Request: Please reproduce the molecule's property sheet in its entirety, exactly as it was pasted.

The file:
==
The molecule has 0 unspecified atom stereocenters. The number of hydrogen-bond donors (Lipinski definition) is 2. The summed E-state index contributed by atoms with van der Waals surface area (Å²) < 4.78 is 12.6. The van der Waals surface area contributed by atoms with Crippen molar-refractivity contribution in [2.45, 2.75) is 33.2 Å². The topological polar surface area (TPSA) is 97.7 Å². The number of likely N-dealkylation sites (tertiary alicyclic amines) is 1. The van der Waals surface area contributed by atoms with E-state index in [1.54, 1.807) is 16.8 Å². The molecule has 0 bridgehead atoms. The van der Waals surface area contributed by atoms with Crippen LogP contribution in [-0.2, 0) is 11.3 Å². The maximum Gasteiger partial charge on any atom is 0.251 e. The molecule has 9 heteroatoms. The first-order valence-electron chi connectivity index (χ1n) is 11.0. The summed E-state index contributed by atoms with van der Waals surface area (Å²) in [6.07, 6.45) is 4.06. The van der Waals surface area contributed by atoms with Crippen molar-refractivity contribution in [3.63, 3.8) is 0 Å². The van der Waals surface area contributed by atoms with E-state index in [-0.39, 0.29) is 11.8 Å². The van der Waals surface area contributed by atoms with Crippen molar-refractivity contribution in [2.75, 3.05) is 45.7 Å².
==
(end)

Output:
The molecule has 0 unspecified atom stereocenters. The number of hydrogen-bond donors (Lipinski definition) is 2. The summed E-state index contributed by atoms with van der Waals surface area (Å²) < 4.78 is 12.6. The van der Waals surface area contributed by atoms with Crippen molar-refractivity contribution in [2.45, 2.75) is 33.2 Å². The topological polar surface area (TPSA) is 97.7 Å². The number of likely N-dealkylation sites (tertiary alicyclic amines) is 1. The van der Waals surface area contributed by atoms with E-state index in [1.54, 1.807) is 16.8 Å². The molecule has 0 bridgehead atoms. The van der Waals surface area contributed by atoms with Crippen LogP contribution in [-0.2, 0) is 11.3 Å². The maximum Gasteiger partial charge on any atom is 0.251 e. The molecule has 9 heteroatoms. The first-order valence-electron chi connectivity index (χ1n) is 11.0. The summed E-state index contributed by atoms with van der Waals surface area (Å²) in [6.07, 6.45) is 4.06. The van der Waals surface area contributed by atoms with Crippen molar-refractivity contribution in [3.63, 3.8) is 0 Å². The van der Waals surface area contributed by atoms with E-state index in [-0.39, 0.29) is 11.8 Å². The van der Waals surface area contributed by atoms with Crippen molar-refractivity contribution in [2.75, 3.05) is 45.7 Å².